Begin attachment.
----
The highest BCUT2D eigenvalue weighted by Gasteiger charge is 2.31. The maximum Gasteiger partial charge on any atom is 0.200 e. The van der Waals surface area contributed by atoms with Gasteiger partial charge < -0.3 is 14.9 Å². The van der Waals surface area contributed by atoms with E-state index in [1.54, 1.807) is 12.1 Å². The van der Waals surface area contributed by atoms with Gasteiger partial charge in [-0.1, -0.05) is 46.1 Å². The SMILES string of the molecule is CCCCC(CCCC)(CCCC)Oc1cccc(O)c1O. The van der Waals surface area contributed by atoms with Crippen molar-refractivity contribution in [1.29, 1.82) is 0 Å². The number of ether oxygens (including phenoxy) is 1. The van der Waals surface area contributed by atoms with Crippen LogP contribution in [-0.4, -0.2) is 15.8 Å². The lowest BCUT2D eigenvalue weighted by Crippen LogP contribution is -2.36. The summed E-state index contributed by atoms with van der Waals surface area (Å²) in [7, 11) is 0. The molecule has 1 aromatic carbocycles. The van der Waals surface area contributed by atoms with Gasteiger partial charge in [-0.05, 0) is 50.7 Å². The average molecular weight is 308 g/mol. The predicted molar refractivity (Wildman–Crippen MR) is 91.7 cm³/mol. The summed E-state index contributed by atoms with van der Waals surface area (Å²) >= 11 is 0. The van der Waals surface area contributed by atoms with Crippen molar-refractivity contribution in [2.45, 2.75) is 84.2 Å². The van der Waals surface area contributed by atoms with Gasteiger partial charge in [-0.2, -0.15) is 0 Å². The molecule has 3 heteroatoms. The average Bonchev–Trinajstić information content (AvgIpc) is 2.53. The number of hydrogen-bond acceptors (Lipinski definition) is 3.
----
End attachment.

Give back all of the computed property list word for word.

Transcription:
The highest BCUT2D eigenvalue weighted by Gasteiger charge is 2.31. The maximum Gasteiger partial charge on any atom is 0.200 e. The van der Waals surface area contributed by atoms with Gasteiger partial charge < -0.3 is 14.9 Å². The van der Waals surface area contributed by atoms with E-state index in [1.54, 1.807) is 12.1 Å². The van der Waals surface area contributed by atoms with Gasteiger partial charge in [-0.1, -0.05) is 46.1 Å². The SMILES string of the molecule is CCCCC(CCCC)(CCCC)Oc1cccc(O)c1O. The van der Waals surface area contributed by atoms with Crippen molar-refractivity contribution in [1.29, 1.82) is 0 Å². The number of ether oxygens (including phenoxy) is 1. The van der Waals surface area contributed by atoms with Crippen LogP contribution in [-0.4, -0.2) is 15.8 Å². The lowest BCUT2D eigenvalue weighted by Crippen LogP contribution is -2.36. The summed E-state index contributed by atoms with van der Waals surface area (Å²) in [7, 11) is 0. The molecule has 1 aromatic carbocycles. The van der Waals surface area contributed by atoms with Gasteiger partial charge in [-0.05, 0) is 50.7 Å². The average molecular weight is 308 g/mol. The predicted molar refractivity (Wildman–Crippen MR) is 91.7 cm³/mol. The summed E-state index contributed by atoms with van der Waals surface area (Å²) >= 11 is 0. The van der Waals surface area contributed by atoms with Crippen molar-refractivity contribution in [2.45, 2.75) is 84.2 Å². The van der Waals surface area contributed by atoms with Gasteiger partial charge in [-0.2, -0.15) is 0 Å². The molecule has 3 heteroatoms. The average Bonchev–Trinajstić information content (AvgIpc) is 2.53. The number of hydrogen-bond acceptors (Lipinski definition) is 3.